Good reads #12: What should a PM be? How do we act responsibly with data?
Should PMs do user research? Should PMs be crazy busy? These are the questions posed by the first two of this week’s good reads. Good questions. There’s more after that on good PM interview questions and some slightly off topic reads that I found got the brain juices flowing.
Sorry for the slightly later than usual publication time this week, folks! Jet lag got me.
Should product managers do user research? by Chloé Martinot.
This has been a point of “much discussion” for me over the years. I find it’s a factor of your intentions, goals, product/market fit, and means (among other things) that are the key factors in answering the question. Here are Chloé’s thoughts.
The dangerous rise of “crazy-busy” product managers by Rian van der Merwe.
I couldn’t agree with Rian more..
It’s time to talk about how “crazy-busy PM” thinking is harmful to individuals and our industry.
Picking good Product Managers - insightful interview questions by Shaun Clowes.
This isn’t the usual list of questions you see in every write up that tries to tackle this question. I enjoyed asking myself how I’d answer these!
To Answer Critics, YouTube Tries a New Metric: Responsibility by Mark Bergen and Lucas Shaw.
Like Facebook and other social networks, YouTube is changing the way it views its place in the world. As a result, its definition of success is changing. This Bloomberg article shares a little of the background around what’s going on at YouTube, where they’re looking at the quality of content on the platform instead of engagement.
Your Smartphone Apps Are Filled With Trackers You Know Nothing About by Owen Williams.
This was a great piece by Owen Williams, talking about how mobile apps are filled with tools for tracking app usage similar to the kind of things we see on the web.
If you’ve worked in mobile apps, this probably comes as no suprise to you. You’ve probably used tools like this before. Heck, you’ve possibly even built one! I sure have.
I love this article for two reasons. Firstly, it’s spot on.. there’s a severe lack of transparency about what goes on. Secondly, it’s a call to action for us to be more responsible, privacy-focused technologists. IMHO, that doesn’t mean “don’t learn about usage”, but rather that we should do so with the upmost levels of responsibility.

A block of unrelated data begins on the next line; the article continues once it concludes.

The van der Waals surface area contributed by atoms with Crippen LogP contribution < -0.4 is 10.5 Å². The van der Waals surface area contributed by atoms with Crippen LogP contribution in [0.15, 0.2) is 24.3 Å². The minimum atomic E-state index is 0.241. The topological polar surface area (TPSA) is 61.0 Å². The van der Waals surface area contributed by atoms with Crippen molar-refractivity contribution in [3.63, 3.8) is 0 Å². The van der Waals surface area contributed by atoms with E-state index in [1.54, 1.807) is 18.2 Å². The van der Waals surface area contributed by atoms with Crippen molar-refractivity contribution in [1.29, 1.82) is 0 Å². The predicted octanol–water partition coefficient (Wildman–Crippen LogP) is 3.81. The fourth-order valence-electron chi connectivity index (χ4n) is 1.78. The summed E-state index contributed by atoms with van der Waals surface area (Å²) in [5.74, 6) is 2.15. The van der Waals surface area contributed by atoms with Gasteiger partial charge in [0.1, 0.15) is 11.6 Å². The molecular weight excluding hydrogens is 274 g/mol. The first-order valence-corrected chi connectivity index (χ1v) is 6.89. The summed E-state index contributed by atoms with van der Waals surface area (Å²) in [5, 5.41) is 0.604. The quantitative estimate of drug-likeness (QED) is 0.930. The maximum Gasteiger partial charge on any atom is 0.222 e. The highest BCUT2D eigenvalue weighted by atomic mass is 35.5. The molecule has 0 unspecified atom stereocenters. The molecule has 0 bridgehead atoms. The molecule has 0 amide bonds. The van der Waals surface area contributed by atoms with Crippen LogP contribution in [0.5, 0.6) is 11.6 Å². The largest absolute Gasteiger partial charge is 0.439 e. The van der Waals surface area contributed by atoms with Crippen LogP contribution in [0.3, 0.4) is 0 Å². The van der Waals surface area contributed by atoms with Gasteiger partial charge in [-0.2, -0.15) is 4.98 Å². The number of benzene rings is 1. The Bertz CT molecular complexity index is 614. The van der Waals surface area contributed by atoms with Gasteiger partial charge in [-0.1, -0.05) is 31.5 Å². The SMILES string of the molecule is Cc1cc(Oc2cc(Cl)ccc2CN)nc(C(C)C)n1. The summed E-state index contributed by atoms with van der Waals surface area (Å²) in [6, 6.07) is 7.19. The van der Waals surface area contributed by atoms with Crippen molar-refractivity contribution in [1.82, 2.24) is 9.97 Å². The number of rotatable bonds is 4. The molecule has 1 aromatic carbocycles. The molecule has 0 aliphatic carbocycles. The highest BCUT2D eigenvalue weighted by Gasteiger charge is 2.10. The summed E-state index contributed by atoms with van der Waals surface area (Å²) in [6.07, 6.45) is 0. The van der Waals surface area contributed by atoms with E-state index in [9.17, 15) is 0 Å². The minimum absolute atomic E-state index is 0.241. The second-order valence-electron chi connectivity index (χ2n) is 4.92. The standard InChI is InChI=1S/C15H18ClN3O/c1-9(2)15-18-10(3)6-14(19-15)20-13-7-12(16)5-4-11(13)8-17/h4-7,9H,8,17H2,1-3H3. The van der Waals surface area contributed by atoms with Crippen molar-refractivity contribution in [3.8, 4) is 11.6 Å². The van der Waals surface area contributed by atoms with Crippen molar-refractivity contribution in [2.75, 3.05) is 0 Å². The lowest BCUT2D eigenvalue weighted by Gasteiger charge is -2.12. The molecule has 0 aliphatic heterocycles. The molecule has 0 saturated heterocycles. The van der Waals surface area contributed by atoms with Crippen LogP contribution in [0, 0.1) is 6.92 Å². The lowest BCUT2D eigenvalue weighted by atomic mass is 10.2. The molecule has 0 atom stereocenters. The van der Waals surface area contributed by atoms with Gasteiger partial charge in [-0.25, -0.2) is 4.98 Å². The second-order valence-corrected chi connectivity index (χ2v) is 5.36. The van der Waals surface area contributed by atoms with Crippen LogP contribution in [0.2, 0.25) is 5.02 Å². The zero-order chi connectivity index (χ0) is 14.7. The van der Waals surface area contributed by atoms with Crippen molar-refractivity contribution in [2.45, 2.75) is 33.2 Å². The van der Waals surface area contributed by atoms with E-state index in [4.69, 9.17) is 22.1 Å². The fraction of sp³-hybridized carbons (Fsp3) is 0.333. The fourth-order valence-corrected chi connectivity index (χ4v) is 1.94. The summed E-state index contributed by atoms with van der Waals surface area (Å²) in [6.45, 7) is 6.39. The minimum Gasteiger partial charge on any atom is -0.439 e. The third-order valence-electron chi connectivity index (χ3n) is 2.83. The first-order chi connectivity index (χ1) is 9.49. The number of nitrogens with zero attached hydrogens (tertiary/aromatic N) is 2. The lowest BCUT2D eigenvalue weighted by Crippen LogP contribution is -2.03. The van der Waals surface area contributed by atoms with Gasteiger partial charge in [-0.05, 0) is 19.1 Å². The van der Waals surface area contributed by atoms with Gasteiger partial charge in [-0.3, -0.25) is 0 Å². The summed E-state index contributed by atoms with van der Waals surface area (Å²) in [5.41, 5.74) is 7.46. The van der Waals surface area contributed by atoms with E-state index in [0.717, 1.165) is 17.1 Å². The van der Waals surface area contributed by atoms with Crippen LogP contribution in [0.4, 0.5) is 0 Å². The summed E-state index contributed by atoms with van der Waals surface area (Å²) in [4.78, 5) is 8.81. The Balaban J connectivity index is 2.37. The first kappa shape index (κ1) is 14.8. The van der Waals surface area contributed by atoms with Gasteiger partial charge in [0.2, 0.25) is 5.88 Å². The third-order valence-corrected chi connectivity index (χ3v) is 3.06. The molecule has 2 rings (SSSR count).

The next generation of photo booths have their sights set on you by Natt Garun.
I absolutely love stories about old technologies and experiences that are reborn for modern times. This one is about photo booths and reflects on how it’s all about digital influencers and FOMO now. The photo booth of the past, cinematic shorthand and occasional object of quirkiness (Amélie! What a film), is no more.
Media and Social
Fun new practice encounter of the week ... team has 4x1hr meetings a week. Each meeting matches part of the double diamond (divergent and convergent exploration, divergent and convergent responding/solutioning, etc.)— John Cutler (@johncutlefish) April 13, 2019
“We found that it was better to organize by frame-of-mind”
You almost never get step-function innovation from leading with metrics & goals.— Tristan Harward (@trisweb) April 13, 2019
It usually comes from the aggregated learnings of teams over time, followed by “aha” lightbulb moments.
You can’t measure or incentivize it; you can only open space for it to shine when it happens.
Woohoo. TLDR: adding (1) recipient name; (2) job coach name; (3) “I’ve booked you a place, good luck!” to an SMS invite more than doubled attendance at employment events (10% to 26%) https://t.co/D3CndKW4DQ— Elspeth Kirkman (@Karminker) April 10, 2019